There's a big difference between looking suspicious and acting suspiciously. And it is a distinction that law enforcement officials need to make. Profiling people because of appearances may seem like a shortcut to safety, but it's also a shortcut to a loss of civil liberties.
The issue of profiling is afoot again due to news that the Justice Department is mulling the option of allowing the FBI to investigate American citizens without any evidence of wrongdoing on their part. The move is being made to target Muslims, Arabs and others who belong to similar ethnic groups, but the "Big Brother" attitude could easily spill over into the lives of other Americans.
That's not paranoia. It's a concern based on the past performance of law enforcement.
It would be a great irony if a nation dedicated to safeguarding freedoms the United States clamped down on freedom out of some wrongheaded notion of preserving it. The thought calls to mind the quote from the Vietnam War: "We had to destroy the village in order to save it."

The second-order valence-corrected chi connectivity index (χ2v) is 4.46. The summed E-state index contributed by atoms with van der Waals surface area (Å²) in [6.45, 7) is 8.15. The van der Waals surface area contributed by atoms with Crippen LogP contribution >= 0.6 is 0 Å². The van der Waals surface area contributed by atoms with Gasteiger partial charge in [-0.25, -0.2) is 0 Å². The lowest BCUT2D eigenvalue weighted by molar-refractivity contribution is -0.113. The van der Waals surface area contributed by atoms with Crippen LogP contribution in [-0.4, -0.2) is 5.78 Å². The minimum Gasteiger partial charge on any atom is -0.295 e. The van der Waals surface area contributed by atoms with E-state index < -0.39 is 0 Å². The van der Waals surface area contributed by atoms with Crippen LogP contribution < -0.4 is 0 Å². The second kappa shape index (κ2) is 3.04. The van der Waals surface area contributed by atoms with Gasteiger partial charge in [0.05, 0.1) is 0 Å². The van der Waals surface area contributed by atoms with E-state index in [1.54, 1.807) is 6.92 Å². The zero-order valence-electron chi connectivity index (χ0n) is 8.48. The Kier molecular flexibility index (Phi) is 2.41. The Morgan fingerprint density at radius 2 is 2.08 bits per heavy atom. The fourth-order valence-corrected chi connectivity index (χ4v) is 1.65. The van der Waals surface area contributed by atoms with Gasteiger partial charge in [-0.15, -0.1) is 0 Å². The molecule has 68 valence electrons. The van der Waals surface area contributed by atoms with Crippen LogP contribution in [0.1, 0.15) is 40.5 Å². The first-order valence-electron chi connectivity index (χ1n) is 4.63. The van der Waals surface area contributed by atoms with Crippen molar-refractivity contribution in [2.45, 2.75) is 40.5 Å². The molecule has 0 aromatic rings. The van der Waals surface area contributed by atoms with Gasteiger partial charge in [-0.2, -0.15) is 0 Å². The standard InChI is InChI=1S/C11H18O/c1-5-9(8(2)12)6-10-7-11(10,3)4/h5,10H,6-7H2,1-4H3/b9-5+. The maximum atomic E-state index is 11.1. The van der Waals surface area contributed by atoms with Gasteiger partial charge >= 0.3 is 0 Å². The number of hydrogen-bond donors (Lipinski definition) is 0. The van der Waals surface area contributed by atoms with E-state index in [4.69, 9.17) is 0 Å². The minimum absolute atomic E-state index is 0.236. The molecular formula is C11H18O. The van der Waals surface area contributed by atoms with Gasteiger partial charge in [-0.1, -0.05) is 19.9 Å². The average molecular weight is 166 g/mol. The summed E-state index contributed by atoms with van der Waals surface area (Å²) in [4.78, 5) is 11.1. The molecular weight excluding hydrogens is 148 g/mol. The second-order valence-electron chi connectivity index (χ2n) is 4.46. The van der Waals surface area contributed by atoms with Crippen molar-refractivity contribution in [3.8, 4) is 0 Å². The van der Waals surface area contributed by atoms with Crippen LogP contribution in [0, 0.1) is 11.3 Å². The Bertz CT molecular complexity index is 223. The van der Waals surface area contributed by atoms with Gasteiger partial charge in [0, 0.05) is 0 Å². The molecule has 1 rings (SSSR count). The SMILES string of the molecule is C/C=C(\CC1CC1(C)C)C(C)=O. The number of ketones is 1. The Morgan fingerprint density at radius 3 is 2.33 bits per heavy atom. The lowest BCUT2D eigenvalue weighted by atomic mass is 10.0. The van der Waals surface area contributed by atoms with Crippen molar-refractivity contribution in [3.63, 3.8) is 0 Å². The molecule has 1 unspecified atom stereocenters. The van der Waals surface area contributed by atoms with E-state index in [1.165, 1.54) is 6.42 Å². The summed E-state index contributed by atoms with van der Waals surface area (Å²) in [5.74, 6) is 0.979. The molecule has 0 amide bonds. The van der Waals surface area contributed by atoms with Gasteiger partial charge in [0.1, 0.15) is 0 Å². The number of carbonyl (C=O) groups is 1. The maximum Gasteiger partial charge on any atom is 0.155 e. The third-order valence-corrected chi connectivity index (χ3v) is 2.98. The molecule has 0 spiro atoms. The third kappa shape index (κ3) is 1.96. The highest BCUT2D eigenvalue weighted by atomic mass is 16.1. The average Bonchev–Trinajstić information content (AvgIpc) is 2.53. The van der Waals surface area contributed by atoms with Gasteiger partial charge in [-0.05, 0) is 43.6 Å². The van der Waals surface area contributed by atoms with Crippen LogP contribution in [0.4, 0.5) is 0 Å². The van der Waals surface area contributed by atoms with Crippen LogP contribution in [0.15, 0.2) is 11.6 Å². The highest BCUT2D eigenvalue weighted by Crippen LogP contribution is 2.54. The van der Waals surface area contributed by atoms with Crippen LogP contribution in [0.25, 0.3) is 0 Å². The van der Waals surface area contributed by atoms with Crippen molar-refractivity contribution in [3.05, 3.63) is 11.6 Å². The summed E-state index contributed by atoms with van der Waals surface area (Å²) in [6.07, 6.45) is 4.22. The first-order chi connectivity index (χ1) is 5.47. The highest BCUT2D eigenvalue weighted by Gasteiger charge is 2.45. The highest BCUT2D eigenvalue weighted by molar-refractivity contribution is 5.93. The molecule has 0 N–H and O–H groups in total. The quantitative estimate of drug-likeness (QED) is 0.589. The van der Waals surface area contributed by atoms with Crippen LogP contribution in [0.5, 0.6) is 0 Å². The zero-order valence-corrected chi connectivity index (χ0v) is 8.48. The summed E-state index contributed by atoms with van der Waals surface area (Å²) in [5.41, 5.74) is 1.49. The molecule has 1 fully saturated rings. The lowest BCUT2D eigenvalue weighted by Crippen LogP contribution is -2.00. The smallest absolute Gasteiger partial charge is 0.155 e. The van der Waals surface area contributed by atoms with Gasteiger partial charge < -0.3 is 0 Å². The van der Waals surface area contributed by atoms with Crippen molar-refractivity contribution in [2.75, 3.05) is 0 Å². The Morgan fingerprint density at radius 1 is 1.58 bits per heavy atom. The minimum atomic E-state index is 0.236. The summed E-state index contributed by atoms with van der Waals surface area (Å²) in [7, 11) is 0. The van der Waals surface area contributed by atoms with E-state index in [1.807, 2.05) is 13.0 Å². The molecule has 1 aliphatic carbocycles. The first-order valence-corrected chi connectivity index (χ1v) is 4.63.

The new policy would go into effect at the end of the Bush administration. And the fact the Bush administration has been pummeled for trampling on privacy rights in the guise of outing terrorists is not lost on civil libertarians. In fact, many convictions have been overturned in the past because defendants were able to show they were targeted simply because of race.
Racial profiling has an ugly history in the United States, while fighting it has produced some key even monumental triumphs for equal protection.
The old argument that people who are innocent have nothing to hide is usually voiced by people who have never been the victims of profiling.
In short, profiling by race does not lead to abuses, it is an abuse in itself. And giving the FBI more freedom to overstep privacy rights is a path the country has flirted with in the past and found to be wanting.
These latest guidelines for profiling are the same old ploy of claiming to preserve cherished freedoms by letting security issues trump them.